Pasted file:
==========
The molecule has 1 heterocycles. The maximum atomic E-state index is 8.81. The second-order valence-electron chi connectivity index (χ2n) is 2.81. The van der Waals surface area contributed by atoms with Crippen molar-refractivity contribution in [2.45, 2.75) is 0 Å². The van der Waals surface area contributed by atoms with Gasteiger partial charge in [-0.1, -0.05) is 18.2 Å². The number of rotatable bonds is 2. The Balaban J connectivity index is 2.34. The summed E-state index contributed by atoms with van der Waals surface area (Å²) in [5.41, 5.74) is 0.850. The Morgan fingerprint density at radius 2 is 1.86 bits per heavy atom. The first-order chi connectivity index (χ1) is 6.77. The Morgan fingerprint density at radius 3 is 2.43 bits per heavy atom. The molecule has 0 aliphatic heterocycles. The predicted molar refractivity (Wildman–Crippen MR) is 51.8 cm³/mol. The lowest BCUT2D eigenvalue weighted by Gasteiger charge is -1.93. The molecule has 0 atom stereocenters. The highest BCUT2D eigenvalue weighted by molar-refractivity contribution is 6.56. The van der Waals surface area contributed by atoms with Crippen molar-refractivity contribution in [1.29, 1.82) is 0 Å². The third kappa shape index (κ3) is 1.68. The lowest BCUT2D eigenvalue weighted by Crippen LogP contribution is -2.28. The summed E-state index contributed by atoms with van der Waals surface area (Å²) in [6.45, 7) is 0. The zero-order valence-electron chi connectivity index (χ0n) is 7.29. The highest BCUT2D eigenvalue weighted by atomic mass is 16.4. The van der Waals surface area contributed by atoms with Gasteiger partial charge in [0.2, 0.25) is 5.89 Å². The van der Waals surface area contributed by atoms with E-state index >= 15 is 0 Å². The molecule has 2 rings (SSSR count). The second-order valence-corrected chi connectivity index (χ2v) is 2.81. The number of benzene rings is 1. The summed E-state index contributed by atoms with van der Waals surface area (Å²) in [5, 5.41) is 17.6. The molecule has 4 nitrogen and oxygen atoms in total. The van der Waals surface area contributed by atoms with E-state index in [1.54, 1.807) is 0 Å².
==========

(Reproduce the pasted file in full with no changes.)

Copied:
The molecule has 1 heterocycles. The maximum atomic E-state index is 8.81. The second-order valence-electron chi connectivity index (χ2n) is 2.81. The van der Waals surface area contributed by atoms with Crippen molar-refractivity contribution in [2.45, 2.75) is 0 Å². The van der Waals surface area contributed by atoms with Gasteiger partial charge in [-0.1, -0.05) is 18.2 Å². The number of rotatable bonds is 2. The Balaban J connectivity index is 2.34. The summed E-state index contributed by atoms with van der Waals surface area (Å²) in [5.41, 5.74) is 0.850. The Morgan fingerprint density at radius 2 is 1.86 bits per heavy atom. The first-order chi connectivity index (χ1) is 6.77. The Morgan fingerprint density at radius 3 is 2.43 bits per heavy atom. The molecule has 0 aliphatic heterocycles. The predicted molar refractivity (Wildman–Crippen MR) is 51.8 cm³/mol. The lowest BCUT2D eigenvalue weighted by Gasteiger charge is -1.93. The molecule has 0 atom stereocenters. The highest BCUT2D eigenvalue weighted by molar-refractivity contribution is 6.56. The van der Waals surface area contributed by atoms with Crippen molar-refractivity contribution in [1.29, 1.82) is 0 Å². The third kappa shape index (κ3) is 1.68. The lowest BCUT2D eigenvalue weighted by Crippen LogP contribution is -2.28. The summed E-state index contributed by atoms with van der Waals surface area (Å²) in [6.45, 7) is 0. The zero-order valence-electron chi connectivity index (χ0n) is 7.29. The highest BCUT2D eigenvalue weighted by atomic mass is 16.4. The van der Waals surface area contributed by atoms with Gasteiger partial charge in [0.2, 0.25) is 5.89 Å². The van der Waals surface area contributed by atoms with E-state index >= 15 is 0 Å². The molecule has 2 rings (SSSR count). The second-order valence-corrected chi connectivity index (χ2v) is 2.81. The number of benzene rings is 1. The summed E-state index contributed by atoms with van der Waals surface area (Å²) in [5, 5.41) is 17.6. The molecule has 4 nitrogen and oxygen atoms in total. The van der Waals surface area contributed by atoms with E-state index in [1.54, 1.807) is 0 Å².